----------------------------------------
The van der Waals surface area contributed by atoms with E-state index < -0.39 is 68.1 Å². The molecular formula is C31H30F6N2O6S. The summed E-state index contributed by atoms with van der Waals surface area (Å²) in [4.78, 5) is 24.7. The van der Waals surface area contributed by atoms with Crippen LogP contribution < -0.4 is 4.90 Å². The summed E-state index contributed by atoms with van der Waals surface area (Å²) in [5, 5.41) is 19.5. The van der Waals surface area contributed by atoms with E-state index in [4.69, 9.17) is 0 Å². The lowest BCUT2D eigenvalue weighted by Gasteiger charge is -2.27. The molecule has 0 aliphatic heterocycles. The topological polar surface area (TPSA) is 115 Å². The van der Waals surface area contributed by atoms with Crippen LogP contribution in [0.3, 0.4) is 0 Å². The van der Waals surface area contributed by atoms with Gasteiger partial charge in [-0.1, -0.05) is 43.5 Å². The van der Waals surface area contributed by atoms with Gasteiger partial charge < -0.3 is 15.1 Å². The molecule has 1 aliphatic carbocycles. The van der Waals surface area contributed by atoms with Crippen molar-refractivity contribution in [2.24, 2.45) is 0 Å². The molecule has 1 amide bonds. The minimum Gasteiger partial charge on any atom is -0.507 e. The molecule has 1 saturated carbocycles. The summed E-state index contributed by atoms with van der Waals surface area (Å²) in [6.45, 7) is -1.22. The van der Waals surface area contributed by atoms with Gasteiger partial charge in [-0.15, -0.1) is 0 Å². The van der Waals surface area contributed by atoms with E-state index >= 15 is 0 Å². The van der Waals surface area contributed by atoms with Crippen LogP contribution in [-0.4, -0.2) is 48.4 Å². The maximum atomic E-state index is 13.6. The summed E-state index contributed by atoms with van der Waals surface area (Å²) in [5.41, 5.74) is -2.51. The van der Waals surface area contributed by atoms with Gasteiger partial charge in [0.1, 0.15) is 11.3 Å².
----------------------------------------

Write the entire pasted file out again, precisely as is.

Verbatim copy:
The van der Waals surface area contributed by atoms with E-state index < -0.39 is 68.1 Å². The molecular formula is C31H30F6N2O6S. The summed E-state index contributed by atoms with van der Waals surface area (Å²) in [4.78, 5) is 24.7. The van der Waals surface area contributed by atoms with Crippen LogP contribution < -0.4 is 4.90 Å². The summed E-state index contributed by atoms with van der Waals surface area (Å²) in [5, 5.41) is 19.5. The van der Waals surface area contributed by atoms with E-state index in [4.69, 9.17) is 0 Å². The lowest BCUT2D eigenvalue weighted by Gasteiger charge is -2.27. The molecule has 0 aliphatic heterocycles. The topological polar surface area (TPSA) is 115 Å². The van der Waals surface area contributed by atoms with Crippen LogP contribution in [0.3, 0.4) is 0 Å². The van der Waals surface area contributed by atoms with Gasteiger partial charge in [-0.1, -0.05) is 43.5 Å². The van der Waals surface area contributed by atoms with Gasteiger partial charge < -0.3 is 15.1 Å². The molecule has 1 aliphatic carbocycles. The van der Waals surface area contributed by atoms with Crippen molar-refractivity contribution in [2.24, 2.45) is 0 Å². The molecule has 1 amide bonds. The minimum Gasteiger partial charge on any atom is -0.507 e. The molecule has 1 saturated carbocycles. The summed E-state index contributed by atoms with van der Waals surface area (Å²) in [6.45, 7) is -1.22. The van der Waals surface area contributed by atoms with Gasteiger partial charge in [-0.15, -0.1) is 0 Å². The van der Waals surface area contributed by atoms with E-state index >= 15 is 0 Å². The van der Waals surface area contributed by atoms with Crippen LogP contribution in [-0.4, -0.2) is 48.4 Å². The maximum atomic E-state index is 13.6. The summed E-state index contributed by atoms with van der Waals surface area (Å²) in [5.41, 5.74) is -2.51. The van der Waals surface area contributed by atoms with Gasteiger partial charge in [0.1, 0.15) is 11.3 Å².